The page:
Jeff Greenhouse

Experienced Marketing & Analytics Executive

What a turnip can teach us about creative design and marketing

What a turnip can teach us about creative design and marketing

I confess, for a foodie it took me a long time to get smart to the whole greenmarket movement. For years my friends have been raving about urban farmers markets that appear and disappear within a 12-hour period, but I could never quite get it. You see, I was always in the mindset of coming up with a menu first, then shopping for ingredients. Trying to do that at a greenmarket means a lot of running back and forth and a lot of disappointment because they don't have every single thing. But what they have is in-season, fresh and wonderful. The lightbulb went on for me when I realized that to really benefit from the greenmarket, you have to shop first, then plan. You have to identify the materials with the best potential and then create ways to utilize them.

The relationship to creativity in design and marketing is pretty straightforward. If we try to plan out all of our campaigns and designs without "strolling through the market" first, without seeing what's fresh, what's new, what's lush and readily available, we'll miss out on great opportunities. Think about the "traditional" designers who had such a hard time adjusting to the digital revolution, or the marketing directors with increasing experience and diminishing results. They had their cookbook, using the same recipes and ingredients for years. They didn't see the new possibilities or realize that public tastes had changed.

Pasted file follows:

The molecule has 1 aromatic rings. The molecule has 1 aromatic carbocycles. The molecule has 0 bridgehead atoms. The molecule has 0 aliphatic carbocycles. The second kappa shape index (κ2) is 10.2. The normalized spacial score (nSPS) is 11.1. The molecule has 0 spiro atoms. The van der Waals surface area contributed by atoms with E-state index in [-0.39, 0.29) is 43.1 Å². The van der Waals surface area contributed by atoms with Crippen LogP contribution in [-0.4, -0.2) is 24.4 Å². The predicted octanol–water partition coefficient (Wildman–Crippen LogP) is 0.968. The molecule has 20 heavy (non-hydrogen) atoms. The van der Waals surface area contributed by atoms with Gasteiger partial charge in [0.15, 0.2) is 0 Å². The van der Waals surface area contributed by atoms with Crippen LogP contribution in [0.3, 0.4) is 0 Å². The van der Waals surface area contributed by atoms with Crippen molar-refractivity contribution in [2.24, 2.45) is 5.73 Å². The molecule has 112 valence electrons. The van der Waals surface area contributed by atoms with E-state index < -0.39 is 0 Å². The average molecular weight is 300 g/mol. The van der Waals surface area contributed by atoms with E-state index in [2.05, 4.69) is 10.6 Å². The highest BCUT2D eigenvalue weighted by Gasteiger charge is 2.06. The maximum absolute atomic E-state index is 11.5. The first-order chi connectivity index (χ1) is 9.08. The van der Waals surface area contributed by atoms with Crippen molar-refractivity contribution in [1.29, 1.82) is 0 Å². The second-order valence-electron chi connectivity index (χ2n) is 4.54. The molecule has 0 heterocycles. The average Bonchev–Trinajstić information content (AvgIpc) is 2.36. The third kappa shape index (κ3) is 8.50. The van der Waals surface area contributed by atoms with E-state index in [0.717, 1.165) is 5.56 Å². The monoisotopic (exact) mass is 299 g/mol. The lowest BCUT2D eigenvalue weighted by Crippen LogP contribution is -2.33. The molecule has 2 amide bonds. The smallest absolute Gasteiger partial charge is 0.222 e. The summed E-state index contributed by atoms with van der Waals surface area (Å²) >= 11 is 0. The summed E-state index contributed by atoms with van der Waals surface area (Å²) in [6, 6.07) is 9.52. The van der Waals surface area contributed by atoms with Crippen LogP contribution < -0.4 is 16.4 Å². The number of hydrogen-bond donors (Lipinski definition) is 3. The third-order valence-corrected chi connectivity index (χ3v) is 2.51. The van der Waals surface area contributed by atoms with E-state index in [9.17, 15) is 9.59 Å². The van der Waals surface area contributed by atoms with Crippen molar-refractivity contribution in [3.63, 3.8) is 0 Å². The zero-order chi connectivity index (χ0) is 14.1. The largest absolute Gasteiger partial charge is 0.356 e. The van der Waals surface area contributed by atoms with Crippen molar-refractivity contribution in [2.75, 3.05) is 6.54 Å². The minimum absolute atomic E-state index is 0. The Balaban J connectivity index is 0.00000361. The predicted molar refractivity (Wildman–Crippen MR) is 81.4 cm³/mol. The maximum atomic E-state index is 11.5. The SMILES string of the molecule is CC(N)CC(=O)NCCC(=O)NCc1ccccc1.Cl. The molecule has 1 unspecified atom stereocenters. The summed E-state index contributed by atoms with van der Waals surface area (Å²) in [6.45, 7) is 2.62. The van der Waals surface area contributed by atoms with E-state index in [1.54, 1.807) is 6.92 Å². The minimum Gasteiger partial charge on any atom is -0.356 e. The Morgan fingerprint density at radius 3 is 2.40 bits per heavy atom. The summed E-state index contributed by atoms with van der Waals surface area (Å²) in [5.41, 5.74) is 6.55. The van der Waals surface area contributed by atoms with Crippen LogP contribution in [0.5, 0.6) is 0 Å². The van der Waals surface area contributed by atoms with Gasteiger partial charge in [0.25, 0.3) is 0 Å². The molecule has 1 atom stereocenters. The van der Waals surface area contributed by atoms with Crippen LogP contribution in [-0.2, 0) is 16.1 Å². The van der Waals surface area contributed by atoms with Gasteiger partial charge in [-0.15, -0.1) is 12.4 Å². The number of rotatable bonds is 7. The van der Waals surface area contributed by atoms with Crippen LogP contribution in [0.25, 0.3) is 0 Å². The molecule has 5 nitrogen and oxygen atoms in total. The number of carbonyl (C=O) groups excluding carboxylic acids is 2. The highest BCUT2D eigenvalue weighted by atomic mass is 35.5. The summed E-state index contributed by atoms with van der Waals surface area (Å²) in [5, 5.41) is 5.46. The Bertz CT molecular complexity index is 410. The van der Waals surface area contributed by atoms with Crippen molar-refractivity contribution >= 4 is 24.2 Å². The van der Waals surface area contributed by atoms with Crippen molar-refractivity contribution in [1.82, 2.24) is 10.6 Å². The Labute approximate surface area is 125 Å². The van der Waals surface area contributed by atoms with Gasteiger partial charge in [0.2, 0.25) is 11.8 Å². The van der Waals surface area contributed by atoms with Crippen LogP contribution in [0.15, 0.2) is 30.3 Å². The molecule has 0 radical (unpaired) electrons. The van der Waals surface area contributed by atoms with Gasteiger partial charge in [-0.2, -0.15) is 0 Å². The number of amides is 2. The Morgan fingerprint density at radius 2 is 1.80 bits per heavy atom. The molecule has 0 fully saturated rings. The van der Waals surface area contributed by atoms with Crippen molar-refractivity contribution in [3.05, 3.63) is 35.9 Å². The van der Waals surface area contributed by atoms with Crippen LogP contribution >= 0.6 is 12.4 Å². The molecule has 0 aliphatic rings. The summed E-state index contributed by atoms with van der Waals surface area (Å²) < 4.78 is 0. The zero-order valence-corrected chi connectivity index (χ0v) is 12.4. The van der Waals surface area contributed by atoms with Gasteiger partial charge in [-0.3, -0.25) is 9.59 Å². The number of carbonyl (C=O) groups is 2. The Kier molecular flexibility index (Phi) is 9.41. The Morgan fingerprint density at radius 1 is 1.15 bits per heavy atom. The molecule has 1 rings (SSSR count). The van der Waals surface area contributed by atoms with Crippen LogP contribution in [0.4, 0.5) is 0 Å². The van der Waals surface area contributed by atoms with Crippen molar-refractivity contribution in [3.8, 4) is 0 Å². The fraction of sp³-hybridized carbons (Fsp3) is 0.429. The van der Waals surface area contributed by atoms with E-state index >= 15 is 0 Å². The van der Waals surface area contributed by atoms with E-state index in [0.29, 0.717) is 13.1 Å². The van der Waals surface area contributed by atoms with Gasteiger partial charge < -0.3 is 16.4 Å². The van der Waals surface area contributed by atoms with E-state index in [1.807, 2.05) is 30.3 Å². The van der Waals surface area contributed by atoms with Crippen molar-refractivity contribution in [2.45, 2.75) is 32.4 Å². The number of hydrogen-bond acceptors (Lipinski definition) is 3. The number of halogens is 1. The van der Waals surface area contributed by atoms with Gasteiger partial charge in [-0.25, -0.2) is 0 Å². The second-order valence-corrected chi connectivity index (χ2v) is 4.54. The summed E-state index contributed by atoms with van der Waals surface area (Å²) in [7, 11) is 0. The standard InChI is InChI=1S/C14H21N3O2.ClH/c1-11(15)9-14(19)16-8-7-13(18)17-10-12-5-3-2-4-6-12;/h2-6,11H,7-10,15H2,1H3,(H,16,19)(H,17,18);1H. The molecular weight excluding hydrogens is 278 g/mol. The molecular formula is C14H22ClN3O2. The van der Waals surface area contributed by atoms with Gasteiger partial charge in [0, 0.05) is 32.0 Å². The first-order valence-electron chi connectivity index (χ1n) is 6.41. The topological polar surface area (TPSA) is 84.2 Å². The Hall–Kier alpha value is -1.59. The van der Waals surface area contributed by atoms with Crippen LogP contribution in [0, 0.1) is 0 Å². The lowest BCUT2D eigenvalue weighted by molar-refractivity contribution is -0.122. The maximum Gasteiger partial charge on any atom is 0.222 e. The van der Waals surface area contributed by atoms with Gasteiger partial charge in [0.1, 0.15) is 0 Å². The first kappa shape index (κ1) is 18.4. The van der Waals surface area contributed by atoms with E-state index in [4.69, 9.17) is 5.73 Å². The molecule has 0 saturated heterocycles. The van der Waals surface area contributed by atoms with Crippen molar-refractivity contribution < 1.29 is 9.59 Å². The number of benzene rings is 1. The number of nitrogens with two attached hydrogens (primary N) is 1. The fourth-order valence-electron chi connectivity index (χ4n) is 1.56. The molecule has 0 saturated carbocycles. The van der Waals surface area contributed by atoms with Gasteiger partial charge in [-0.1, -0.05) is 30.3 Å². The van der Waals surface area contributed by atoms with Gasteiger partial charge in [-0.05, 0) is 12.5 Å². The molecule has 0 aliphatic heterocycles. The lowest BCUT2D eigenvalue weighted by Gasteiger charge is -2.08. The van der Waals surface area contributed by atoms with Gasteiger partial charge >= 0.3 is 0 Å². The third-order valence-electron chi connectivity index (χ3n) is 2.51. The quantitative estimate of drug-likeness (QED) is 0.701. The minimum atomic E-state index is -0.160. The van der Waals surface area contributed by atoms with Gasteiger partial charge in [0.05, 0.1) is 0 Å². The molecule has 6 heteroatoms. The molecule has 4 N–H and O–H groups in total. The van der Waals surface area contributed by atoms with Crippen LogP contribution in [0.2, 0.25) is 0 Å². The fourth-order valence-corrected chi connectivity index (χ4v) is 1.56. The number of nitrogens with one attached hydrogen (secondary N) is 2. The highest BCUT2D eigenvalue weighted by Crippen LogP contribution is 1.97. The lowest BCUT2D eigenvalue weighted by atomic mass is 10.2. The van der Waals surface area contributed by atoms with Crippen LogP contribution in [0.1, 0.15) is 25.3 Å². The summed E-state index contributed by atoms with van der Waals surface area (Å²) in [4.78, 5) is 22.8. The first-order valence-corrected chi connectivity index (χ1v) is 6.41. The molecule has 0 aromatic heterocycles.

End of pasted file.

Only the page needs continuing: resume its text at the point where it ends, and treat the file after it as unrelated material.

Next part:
Don't get me wrong, I'm not saying that we should jump on every new fad that appears, or struggle to make something fit our needs just because it's hot right now. If I know I'm trying to serve up a dessert, you won't see me reaching for a turnip no matter how fresh it is (unless I somehow end up on Iron Chef or Chopped). If everybody seems excited about something, take a good look at it and ask:

  1. "Why are they so excited about it?"
  2. "What's really good about it?"
  3. "What could I do with it?"

I'm also not saying to forgo strategy and planning. Understanding the audience and the objectives must always come first. What I'm saying is that part of our normal creative process should be to openly survey the market and let the natural opportunities set our creative gears in motion. Inspiration is out there waiting to be harvested.

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